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Vattenfall to sell Swedish power grid: report

TT/The Local · 11 Nov 2009, 10:50

Published: 11 Nov 2009 08:25 GMT+01:00
Updated: 11 Nov 2009 10:50 GMT+01:00

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The sale is expected to bring in around 50 billion kronor ($7.3 billion). According to an internal document reviewed by TV4, Vattenfall wants to find a buyer by the end of the year, and close the deal before autumn 2010.

CEO Lars G. Josefsson is said to be the driving force behind the deal, which has prompted protests by other top managers at Vattenfall.

Deputy CEO Hans von Uthman has refused to endorse the deal and is set to lose his job as a result, sources tell TV4, although von Uthman refused to comment on the matter himself.

On Wednesday, the company confirmed in a statement that von Uthman would leave his post at the end of the year. However, spokesperson Mark Vadasz denied that the the move had any connection to the rumoured sale.

"He has not been fired," Vadasz told the TT news agency on Wednesday.

Around 850,000 households are connected to Vattenfall’s electricity network in Sweden, which includes poles, power lines, cables, and other equipment.

After first refusing to comment on the revelations on Tuesday, Sweden’s industry ministry offered a statement by spokesperson Johanna Martin several hours later.

“We won’t comment as these are questions for the company to answer. More information will be coming shortly from Vattenfall,” she told the TT news agency.

Martin confirmed that the ministry had been in contact with Vattenfall during the evening, although she refused to confirm that the company planned to sell its electricity network.

Around midnight, the company issued a short statement denying it had made a decision to sell the electricity grid. However, the statement made no mention of whether or not the plans existed.

“A company of Vattenfall’s size is always reviewing its assets, but there has been absolutely no decision to sell the network,” company spokesperson Mark Vadasz told TT.

Story continues below…

The political opposition was quick to criticize the rumoured sale.

“If the information is true, it’s completely unacceptable. The electricity grid is an important part of the country’s infrastructure and the question must be addressed in the Riksdag,” industrial policy spokesperson for the Social Democrats, Tomas Eneroth, told TT.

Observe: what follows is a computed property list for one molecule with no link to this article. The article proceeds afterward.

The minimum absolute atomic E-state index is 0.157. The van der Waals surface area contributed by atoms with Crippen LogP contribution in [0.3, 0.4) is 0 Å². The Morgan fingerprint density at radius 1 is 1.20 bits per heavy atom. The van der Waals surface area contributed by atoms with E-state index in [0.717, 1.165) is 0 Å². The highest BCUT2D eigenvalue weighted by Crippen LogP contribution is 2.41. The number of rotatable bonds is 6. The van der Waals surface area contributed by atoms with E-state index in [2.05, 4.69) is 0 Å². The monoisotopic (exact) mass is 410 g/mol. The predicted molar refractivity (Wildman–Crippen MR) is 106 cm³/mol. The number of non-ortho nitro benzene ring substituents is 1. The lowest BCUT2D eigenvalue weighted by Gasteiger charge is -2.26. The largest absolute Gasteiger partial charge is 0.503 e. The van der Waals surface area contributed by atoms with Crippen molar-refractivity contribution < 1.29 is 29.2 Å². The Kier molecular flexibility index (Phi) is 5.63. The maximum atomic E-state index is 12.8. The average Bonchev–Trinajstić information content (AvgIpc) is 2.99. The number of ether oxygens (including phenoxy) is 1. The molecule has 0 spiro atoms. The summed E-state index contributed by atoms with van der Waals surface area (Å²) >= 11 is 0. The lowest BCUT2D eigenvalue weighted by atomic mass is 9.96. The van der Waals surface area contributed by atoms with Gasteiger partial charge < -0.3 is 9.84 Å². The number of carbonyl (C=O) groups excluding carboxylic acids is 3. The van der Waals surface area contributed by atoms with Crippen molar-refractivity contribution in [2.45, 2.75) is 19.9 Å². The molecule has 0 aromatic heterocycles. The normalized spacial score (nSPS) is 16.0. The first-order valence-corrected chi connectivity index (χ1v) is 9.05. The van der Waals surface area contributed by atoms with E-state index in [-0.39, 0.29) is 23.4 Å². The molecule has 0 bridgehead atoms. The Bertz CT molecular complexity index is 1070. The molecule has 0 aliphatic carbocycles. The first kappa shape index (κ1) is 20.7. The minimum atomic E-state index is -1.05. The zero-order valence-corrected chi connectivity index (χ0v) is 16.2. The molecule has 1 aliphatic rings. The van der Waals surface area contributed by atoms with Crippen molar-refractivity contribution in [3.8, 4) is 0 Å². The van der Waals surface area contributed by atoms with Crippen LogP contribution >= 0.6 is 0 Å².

On Wednesday, Vattenfall continued to deny the report.

TT/The Local (news@thelocal.se)

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Your comments about this article

08:55 November 11, 2009 by bocale1
Tomas Eneroth has a good point here, Electricity grid is a national public asset; a nation cannot risk of jeopardizing its entire infrastructure to follow business strategy of a company state-owned!
09:51 November 11, 2009 by dsclimb
The reason there is so much oppurtunity for investment in the UK is the fact that the power companies were sold off years ago. They were then run for profit and not for the countries benefit. They should at least retain a 51% share in the company.
09:51 November 11, 2009 by Nemesis
Even though I do believe that the government should only be involved were neceassary, I do not agree with this sale.

I remember when the sell of happened in the UK, It led to spiralling prices.

Sweden has a very large landmass compared to the size of its population. This will lead to very large price increases, very quickly.

Another reason not to sell it of, is that the electricity network is a strategic asset. All it takes if for one director in the new company to be in the hands of a specific interest, such as nuclear or wind and other areas will find themselves with problems.

Also selling of an asset to aquire a potential asset, which will be at the whims of politicians in another country is very bad business sense.

In the UK were they plan to build the nuclear power station, political whim blows with the wind. The attention span of a government in the UK is about five minutes or the next opinion poll. There will be massive protests against any new nuclear power station in the UK, which will be a nightmare to deal with.

In the UK there will soon be a change of government. I can assure you the business and industrial enviroment will change.

If anyone in business is deluded enough to believe that any contract they have will stand with the next government, they are sadly mistaken.

If they get the contract to build a nuclear power station that contract can be part funded by business loans from the banks.

The building of a nuclear power station is not the reason for the sale. The company can raise the cash easily if they have a government contact.